This is second in a series of blog posts written specifically for incoming volunteers.
The question of money is a big one when it comes to the Peace Corps, especially if you’re like me and quit your nice, stable “real world” job in order to pack up and fly halfway across in the world in pursuit of world-changing and dream-chasing. Some of my biggest unknowns were how I would handle my financial affairs while I was away, and just how much money I would need to have saved in order to fully experience Madagascar and even some neighboring countries. So with that, here’s some money-related information I wish I knew before coming here:
First, the basics: you won’t need to access money (and won’t actually be able to anyway) during the 2 month training period—which, looking back, I realize was actually kind of nice and liberating. While you’re living at homestay (first month) and while you’re living at the PCTC (second month), you will have all your meals provided for you and won’t really need to buy anything, except maybe for some snacks, a bar of soap, flip-flops, etc. For this kind of expense you get a weekly allotment of what Peace Corps calls “walk-around money”. Think of it as your weekly allowance from the Peace Corps. It’s enough for you to buy phone credit, occasional snacks/soda/beer, laundry soap, and other miscellaneous things during training. It’s also a good way to practice your Malagasy because you willl have to talk to different vendors while you buy things! It is pretty impossible to actually spend the entire amount each week, and my recommendation is to save as much of this as possible—trust me, you’ll be glad you did once you get to site. (A note about phones: every volunteer buys a local cell phone to use here, both for communicating with your family/friends back home, and for talking to people in-country. The way they did it for my stage was that during the first couple days of training, they took a list of who wanted a phone, and a PC employee bought us all phones and SIM cards in Tana. They deducted the cost from our first month’s living allowance, and I think they gave us the phones about 2 weeks in. So you can expect to have a local phone number which people can call you/text you on after about 2 weeks of training. You’ll be using a pay-as-you-go system, which is a culture shock if you’re used to all-inclusive plans. It is super expensive to call/text America, but it’s free to receive texts and calls, so have your family set your number up in Skype…. Which I think is around 40 cents a minute to Madagascar.)
Once you finish training, you receive your monthly living allowance via direct deposit into a local bank account, and it’s up to you to go to your banking town monthly/twice-monthly/whenever to get money out. (This is another culture shock if you’re used to swiping your debit card for everything—this is pretty much an entirely cash-based country, except in major cities!) There are 3 main banks here in Mada: BFV-Societe Generale, Bank of Africa, and BNI. You will be assigned a bank by Peace Corps based on your site location, and you will be given an ATM card around when you get installed at site. (However, these are not like American debit cards that can be swiped like a credit card—you can only use them to take out money at an ATM, and only at your actual bank. So you can’t just pay a fee to use the BOA ATM with your BFV card, for example.) All of these 3 banks accept VISA debit cards as well, but only BNI accepts MasterCard debit cards, and BNI is more sparsely spread out than the other two banks. Additionally, their acceptance of MC is not reliable—I have yet to be able to use my USAA MC debit card, even though I am technically supposed to be able to. So if you are looking to have access to American money while you’re in Mada, make sure you have a VISA debit card.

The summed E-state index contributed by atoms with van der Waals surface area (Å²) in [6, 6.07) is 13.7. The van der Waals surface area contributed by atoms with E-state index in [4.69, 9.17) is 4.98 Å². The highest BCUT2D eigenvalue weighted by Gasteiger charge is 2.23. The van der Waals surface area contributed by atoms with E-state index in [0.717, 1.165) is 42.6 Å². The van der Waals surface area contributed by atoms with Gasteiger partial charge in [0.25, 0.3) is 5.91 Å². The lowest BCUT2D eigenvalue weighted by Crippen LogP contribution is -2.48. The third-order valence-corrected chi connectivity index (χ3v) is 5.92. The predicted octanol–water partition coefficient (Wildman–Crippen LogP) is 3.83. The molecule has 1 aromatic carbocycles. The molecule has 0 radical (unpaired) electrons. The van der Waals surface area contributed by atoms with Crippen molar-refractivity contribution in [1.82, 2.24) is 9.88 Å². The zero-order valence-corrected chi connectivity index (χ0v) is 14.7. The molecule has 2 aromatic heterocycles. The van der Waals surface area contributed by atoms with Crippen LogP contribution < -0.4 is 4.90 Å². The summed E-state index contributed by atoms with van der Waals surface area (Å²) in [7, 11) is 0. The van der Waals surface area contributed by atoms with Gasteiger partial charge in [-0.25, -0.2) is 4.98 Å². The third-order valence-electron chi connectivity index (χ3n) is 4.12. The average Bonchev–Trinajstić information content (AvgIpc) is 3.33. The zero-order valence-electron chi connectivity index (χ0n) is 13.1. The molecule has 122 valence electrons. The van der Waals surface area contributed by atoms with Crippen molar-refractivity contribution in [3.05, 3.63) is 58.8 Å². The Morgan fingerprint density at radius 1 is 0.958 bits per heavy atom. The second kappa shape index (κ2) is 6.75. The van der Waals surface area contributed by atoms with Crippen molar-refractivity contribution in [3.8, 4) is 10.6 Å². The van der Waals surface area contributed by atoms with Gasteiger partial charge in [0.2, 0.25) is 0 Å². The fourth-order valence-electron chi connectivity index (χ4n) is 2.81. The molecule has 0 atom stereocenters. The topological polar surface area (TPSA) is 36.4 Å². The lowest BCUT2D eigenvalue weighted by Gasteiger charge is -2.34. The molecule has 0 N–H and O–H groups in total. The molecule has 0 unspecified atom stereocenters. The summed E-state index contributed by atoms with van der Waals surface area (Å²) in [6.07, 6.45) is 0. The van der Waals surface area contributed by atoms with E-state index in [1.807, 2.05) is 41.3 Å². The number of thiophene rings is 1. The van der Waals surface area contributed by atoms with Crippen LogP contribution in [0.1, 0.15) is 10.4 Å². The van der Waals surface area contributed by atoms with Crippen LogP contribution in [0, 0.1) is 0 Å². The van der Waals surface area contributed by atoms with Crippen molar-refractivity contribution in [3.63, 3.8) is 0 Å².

The topic of accessing American money brings me to the thing that I wanted to address most in this blog post. As mentioned before, this is a big question I had before coming here, and I don’t think the information I got from a current PCV was very accurate, so I want to correct that for you guys. The volunteer who helpfully answered a lot of my questions pre-departure told me that I wouldn’t really need to dip into my American savings for anything while I was here, and that the Peace Corps living allowance would be enough for the lifestyle that most PCVs live. Wrong! My experience here has been that not just for me but almost all other volunteers, you need to dip into American money for vacations in-country, splurging in Tana, or other big expenditures. For example, I was a new volunteer (as opposed to replacing a volunteer) and so I moved into a house without any furniture. I ended up having to dip into some of my savings in order to buy some things for my home. I also have to dip into American money whenever I go on vacation in-country. I do save some of my living allowance every month for traveling, etc., but it is never quite enough, especially for holidays like New Year’s when you want to splurge a little bit. Some volunteers who live in the countryside save a lot because they spend practically nothing while at site-- everything is cheap and they don’t have cell phone/internet access, so there is no way they can possibly spend much money until they go into their banking town. However, I’m in a bigger town and have cell phone reception/3G, lots of good food options, and great frip shopping, so there are ample opportunities to spend money on phone and internet credit, food, clothes, etc, and therefore it is harder for me to save money. So I want it to be known that it’s definitely possible for you to save money and not have to spend American money while you’re here, but it will be harder if you’re in a bigger town, or close to a big city. In general, when I just stay at site and live “normally” for a month, I never have a problem with money. But it’s when I’m spending time in Tana, or traveling in-country, it gets very expensive.